National Human Genome Research Institute, Raspberry Pi, Building Web Sites, More: Tuesday Afternoon ResearchBuzz, November 7, 2023


National Human Genome Research Institute: NHGRI makes history of genomics special collections available to the public. “The National Human Genome Research Institute (NHGRI), part of the National Institutes of Health (NIH), has created a new publicly available digital archive and search aid for accessing documents related to the history of genomics.”


The Register: Revamped Raspberry Pi OS boasts Wayland desktop and improved imager tool. “You might have missed it in the excitement over the announcement of the Raspberry Pi 5 at the end of September, but a couple of weeks later, the Raspberry Pi Foundation also updated Raspberry Pi OS. The new release is quite significantly different from previous versions, so we thought we should take it for a spin.”


Hongkiat: 10 Free Platforms to Build Websites and Landing Pages . “With the myriad of tools and platforms available for website creation, it’s easy to find a decent one. However, if you’re aiming for more than just “decent,” the search can be a bit more intensive. Seeking the best in the market requires careful consideration. Value for money and user-friendliness are certainly key factors to consider. Yet, the true essence of a great tool lies in its adaptability, versatility, and its ability to produce a website that is both responsive and optimized for search engines.”


Bloomberg: Google’s 2019 ‘Code Yellow’ Blurred Line Between Search, Ads. “The former head of search at Alphabet Inc.’s Google told colleagues in February 2019 that his team was ‘getting too involved with ads for the good of the product and company,’ according to emails shown at the Justice Department’s landmark antitrust trial against the search giant.”

The Verge: The people who ruined the internet. “As the public begins to believe Google isn’t as useful anymore, what happens to the cottage industry of search engine optimization experts who struck content oil and smeared it all over the web? Well, they find a new way to get rich and keep the party going.” This makes me inexpressibly sad.


TechCrunch: People are turning to Snap Map for firsthand perspectives from Gaza. “Snap didn’t provide TechCrunch with hard data, but confirmed to TechCrunch that since October 7, the company has seen a ‘moderate’ increase in submissions to public Stories from Gaza. The company also said that more people from around the world are viewing content from the region. In the weeks since Israel’s blockade of the territory began, screen recordings of the map, which displays bright red hotspots throughout northern Gaza, have been shared online.”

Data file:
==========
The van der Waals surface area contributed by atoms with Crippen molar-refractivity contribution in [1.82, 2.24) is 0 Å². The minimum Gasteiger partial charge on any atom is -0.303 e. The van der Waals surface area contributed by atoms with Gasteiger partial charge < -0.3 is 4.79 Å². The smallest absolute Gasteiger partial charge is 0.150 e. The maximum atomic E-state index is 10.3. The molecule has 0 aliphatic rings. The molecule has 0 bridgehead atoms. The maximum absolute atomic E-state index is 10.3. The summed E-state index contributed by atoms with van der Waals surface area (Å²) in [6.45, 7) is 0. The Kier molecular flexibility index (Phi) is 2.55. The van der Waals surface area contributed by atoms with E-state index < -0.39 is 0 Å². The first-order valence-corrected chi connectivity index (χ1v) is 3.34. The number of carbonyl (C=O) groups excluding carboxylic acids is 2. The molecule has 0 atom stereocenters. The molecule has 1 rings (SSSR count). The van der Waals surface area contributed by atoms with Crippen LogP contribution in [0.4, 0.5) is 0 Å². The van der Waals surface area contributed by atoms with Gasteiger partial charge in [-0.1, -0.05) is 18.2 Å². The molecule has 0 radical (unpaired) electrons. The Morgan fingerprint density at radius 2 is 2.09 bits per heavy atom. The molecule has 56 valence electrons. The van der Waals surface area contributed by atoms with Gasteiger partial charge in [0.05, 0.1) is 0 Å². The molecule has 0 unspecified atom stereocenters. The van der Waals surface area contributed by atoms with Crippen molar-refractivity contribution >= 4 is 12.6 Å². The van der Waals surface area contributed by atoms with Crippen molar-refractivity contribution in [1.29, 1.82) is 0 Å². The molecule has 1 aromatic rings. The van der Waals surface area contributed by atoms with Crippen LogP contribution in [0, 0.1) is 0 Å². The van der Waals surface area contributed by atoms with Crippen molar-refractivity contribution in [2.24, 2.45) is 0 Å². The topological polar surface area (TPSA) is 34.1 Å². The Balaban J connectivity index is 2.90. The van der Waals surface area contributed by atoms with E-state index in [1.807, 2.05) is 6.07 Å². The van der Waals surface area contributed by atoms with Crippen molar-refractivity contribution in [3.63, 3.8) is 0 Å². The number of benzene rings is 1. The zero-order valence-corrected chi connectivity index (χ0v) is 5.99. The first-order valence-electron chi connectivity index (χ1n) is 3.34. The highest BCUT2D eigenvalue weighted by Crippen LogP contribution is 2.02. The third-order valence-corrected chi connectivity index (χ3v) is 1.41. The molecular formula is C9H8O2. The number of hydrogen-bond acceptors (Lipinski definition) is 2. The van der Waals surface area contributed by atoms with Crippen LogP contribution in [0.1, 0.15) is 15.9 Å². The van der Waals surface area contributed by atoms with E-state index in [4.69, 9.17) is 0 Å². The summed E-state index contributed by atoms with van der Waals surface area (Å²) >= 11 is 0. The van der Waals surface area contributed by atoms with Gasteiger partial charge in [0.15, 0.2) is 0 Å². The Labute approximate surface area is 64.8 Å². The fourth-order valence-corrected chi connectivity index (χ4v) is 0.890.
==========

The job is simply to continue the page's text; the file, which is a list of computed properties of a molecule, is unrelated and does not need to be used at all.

WIRED: X Banned the Account of a Major Critic. Now He’s Taking It to Court. “Travis Brown, a software developer based in Berlin, alleges his account was first suspended on July 1 this year, several months after his data formed the basis of New York Times and CNN reports claiming that far-right influencers featured prominently among Twitter Blue subscribers, and how thousands of previously banned X accounts, including members of the far-right, were being reinstated on the site.”


Stanford University: What do AI chatbots really mean for students and cheating?. “The launch of ChatGPT and other artificial intelligence (AI) chatbots has triggered an alarm for many educators, who worry about students using the technology to cheat by passing its writing off as their own. But two Stanford researchers say that concern is misdirected, based on their ongoing research into cheating among U.S. high school students before and after the release of ChatGPT.”

American Library Association: New ALA report: Gen Z & Millennials are visiting the library & prefer print books. “Gen Z and Millennials are using public libraries, both in person and digitally, at higher rates compared to older generations, according to a new report released today by the American Library Association (ALA). Gen Z and Millennials: How They Use Public Libraries and Identify Through Media Use draws on a nationally representative survey to reveal the attitudes and behaviors young Americans have regarding library use and media consumption.”


404 Media: A 104-Year-Old Lost Silent Movie Has Been Found in a Basement. “A 104-year-old silent movie that had been thought lost forever has been found, an organization dedicated to preserving rare and endangered film has announced. The movie, called Sealed Hearts, was released in 1919 and was directed by Ralph Ince, who was prolific during the silent era. It was produced by Lewis Selznick, a giant of silent film, and starred Eugene O’Brien, Robert Edison, and Lucille Lee Stewart.” Good afternoon, Internet…

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